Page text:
In the case of waste, in December 2022 the UK’s Environment, Food and Rural Affairs Committee published a provisional common framework to promote recycling, encourage trade and respect the devolved rights of the four home nations.

However, when Scotland asked the UK for an exclusion within this framework for its DRS scheme, it didn’t get it. Scotland insisted that it had followed all the rules of exemption, which are underwritten by the UK’s Internal Market Act. Inevitably, the Scottish government was unimpressed by the UK’s intervention in its devolved decision-making and made some highly vocal criticisms.

When Wales tried and failed to challenge the Internal Market Act in court earlier this year, its rhetoric was a little stronger, calling it “an unwarranted attack on devolution and the right of the Senedd to legislate without interference in areas devolved to Wales”.

According to the 2013 Memorandum of Understanding on devolution, the UK sees its powers to intervene in devolved matters as “very much a last resort” – but it still most certainly uses them to block waste initiatives when it feels it needs to.

Some might see this as ironic, given that Scotland, Wales and Northern Ireland’s devolution has arguably allowed them to advance waste management innovation far quicker and more effectively than England. 



England has always struggled to find consistency on waste management. Its 338 local authorities have an enormous variety of methods and rules around disposal, recycling and collection.

This lack of a centrally structured, focused approach to waste is reflected in England’s disparate and wide-ranging rates for household reuse, recycling and composting. According to Defra (The Department for Environment, Food and Rural Affairs), between 2022/2023 these ranged from a high of 61.5% in Three Rivers District Council, to just 17.7% in Tower Hamlets LB.

Why is there such inconsistency? It may be that, while local authorities do enjoy a degree of independence from their central government, for England there is no single unitary English parliament to tie all this together.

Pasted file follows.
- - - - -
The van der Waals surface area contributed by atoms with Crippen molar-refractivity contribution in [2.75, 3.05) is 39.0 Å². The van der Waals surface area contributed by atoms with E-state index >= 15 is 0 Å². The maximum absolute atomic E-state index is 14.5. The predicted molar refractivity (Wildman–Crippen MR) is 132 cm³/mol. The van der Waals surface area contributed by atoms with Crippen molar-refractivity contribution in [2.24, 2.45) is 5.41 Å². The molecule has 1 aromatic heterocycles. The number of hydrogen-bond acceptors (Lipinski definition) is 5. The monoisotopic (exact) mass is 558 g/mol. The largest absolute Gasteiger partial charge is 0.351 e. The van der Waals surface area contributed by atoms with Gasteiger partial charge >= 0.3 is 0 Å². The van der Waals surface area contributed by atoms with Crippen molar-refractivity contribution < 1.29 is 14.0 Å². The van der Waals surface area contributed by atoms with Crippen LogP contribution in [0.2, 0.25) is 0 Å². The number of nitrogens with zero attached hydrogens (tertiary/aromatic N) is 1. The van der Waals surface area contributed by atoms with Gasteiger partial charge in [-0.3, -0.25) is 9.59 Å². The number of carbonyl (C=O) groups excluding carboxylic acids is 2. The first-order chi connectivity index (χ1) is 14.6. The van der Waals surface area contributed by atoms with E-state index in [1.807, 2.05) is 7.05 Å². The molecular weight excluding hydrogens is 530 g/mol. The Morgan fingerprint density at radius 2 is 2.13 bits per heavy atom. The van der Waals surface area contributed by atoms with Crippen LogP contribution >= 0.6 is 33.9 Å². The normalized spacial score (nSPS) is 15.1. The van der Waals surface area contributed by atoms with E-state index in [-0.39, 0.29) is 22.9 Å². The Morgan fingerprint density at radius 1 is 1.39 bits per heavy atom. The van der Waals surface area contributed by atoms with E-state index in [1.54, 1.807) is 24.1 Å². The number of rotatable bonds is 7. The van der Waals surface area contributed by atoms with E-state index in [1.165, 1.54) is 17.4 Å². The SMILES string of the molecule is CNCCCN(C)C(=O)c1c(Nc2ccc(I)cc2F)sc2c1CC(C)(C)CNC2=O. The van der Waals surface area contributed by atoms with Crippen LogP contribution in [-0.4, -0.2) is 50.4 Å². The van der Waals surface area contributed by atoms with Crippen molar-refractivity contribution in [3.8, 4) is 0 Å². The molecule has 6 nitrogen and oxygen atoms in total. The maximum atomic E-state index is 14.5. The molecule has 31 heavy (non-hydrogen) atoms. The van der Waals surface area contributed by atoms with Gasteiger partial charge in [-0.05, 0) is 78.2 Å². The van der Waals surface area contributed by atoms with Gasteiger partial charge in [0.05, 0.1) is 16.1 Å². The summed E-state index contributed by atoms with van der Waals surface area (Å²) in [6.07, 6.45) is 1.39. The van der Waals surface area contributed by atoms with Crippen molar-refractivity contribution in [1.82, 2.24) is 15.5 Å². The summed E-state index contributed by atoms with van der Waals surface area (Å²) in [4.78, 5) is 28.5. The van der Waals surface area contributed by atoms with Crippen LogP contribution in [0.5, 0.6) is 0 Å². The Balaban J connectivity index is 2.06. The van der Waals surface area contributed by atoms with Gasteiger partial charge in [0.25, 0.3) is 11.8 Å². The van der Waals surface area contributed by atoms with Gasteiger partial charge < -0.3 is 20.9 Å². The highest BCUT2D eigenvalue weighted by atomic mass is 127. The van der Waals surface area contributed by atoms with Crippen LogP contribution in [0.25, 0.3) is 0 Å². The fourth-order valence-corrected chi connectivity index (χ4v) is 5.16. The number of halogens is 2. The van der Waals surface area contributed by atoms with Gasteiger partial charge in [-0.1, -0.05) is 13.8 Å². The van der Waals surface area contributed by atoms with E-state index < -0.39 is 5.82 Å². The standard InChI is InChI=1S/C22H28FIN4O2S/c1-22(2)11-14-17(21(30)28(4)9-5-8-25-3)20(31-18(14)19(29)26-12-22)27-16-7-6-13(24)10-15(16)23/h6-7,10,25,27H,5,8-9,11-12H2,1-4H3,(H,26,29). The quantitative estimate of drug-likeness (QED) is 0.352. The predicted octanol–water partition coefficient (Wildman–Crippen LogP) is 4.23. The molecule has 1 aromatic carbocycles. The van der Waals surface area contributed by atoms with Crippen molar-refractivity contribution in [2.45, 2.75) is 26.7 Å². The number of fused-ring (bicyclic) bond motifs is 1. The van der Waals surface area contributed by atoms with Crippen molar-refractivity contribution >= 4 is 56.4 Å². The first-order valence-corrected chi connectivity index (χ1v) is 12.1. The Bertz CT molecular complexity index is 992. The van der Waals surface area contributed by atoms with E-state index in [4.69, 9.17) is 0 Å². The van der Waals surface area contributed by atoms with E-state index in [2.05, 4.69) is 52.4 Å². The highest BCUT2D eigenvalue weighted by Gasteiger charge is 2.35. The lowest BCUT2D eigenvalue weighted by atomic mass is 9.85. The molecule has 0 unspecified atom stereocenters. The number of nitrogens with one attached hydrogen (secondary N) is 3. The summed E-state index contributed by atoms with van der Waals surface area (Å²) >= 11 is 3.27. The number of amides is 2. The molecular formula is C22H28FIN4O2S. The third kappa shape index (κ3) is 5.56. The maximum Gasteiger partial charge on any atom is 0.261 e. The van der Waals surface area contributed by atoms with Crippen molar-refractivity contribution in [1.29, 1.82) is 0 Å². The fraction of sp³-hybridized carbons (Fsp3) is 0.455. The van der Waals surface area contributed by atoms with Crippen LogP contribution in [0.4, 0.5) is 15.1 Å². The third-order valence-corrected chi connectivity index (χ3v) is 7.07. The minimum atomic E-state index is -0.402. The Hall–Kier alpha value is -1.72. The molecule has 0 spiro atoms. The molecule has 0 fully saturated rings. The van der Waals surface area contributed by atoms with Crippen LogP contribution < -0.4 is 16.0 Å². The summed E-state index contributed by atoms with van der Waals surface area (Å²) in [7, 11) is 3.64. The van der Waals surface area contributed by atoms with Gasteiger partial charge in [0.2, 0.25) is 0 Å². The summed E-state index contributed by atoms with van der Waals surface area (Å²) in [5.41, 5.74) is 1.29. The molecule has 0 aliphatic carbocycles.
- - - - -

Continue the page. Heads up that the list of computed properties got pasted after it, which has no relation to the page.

“Every single local authority has a slightly different collection system, some vastly different,” Simon Ellin, former CEO of the Recycling Association, told The Guardian. “The material they’re then collecting from the public; it’s often heavily contaminated. It’s not target material because it’s been designed so poorly. It hasn’t been labelled properly. It’s been a broken supply chain.”

England does, however, have a Waste Management Plan, published in 2021 and built on the government’s waste strategy. Goals include: all plastic packaging on the market being recyclable, reusable or compostable by 2025; eliminating food waste to landfill by 2030; eliminating avoidable plastic waste within 25 years; and eliminating all avoidable waste by 2050.

Every single local authority has a slightly different collection system, some vastly different.

The strategy, Our Waste, Our Resources: A Strategy For England, seems to have inched forward painfully slowly.

A National Audit Office review of its progress in summer 2023 concluded: “Four and a half years on from its 2018 strategy, Defra has still not developed effective long-term delivery plans that set out how it will achieve its ambitions for resources and waste.”

Critics of the current Conservative government will point to what they perceive as a lack of genuine commitment to the drive to net zero, and the vital role waste management plays in that. Almost three years after the government launched a consultation on waste collection consistency, Defra has only just published its results and accompanying proposals.

The policy – renamed to “Simpler Recycling” – will let members of the public recycle the same materials consistently across England at home, work and school. Local authorities will be required to collect commingled glass, metal, paper, and card at the kerbside, plus residual waste. Optional garden waste collections can be offered. Weekly food-waste collections must be in place by 2026.



It’s nearly 10 years since the Scottish parliament passed a law making it mandatory for all businesses, public sector and not-for-profit organisations to present metal, plastic, glass, paper and card for separate collection.

This and other initiatives have helped Scotland reduce its total waste in the 10 years to 2021 by 19.9%  (2.3m tonnes). It’s still moving forward. It became the first of the UK’s devolved nations to ban the manufacture and supply of numerous types of single-use plastics.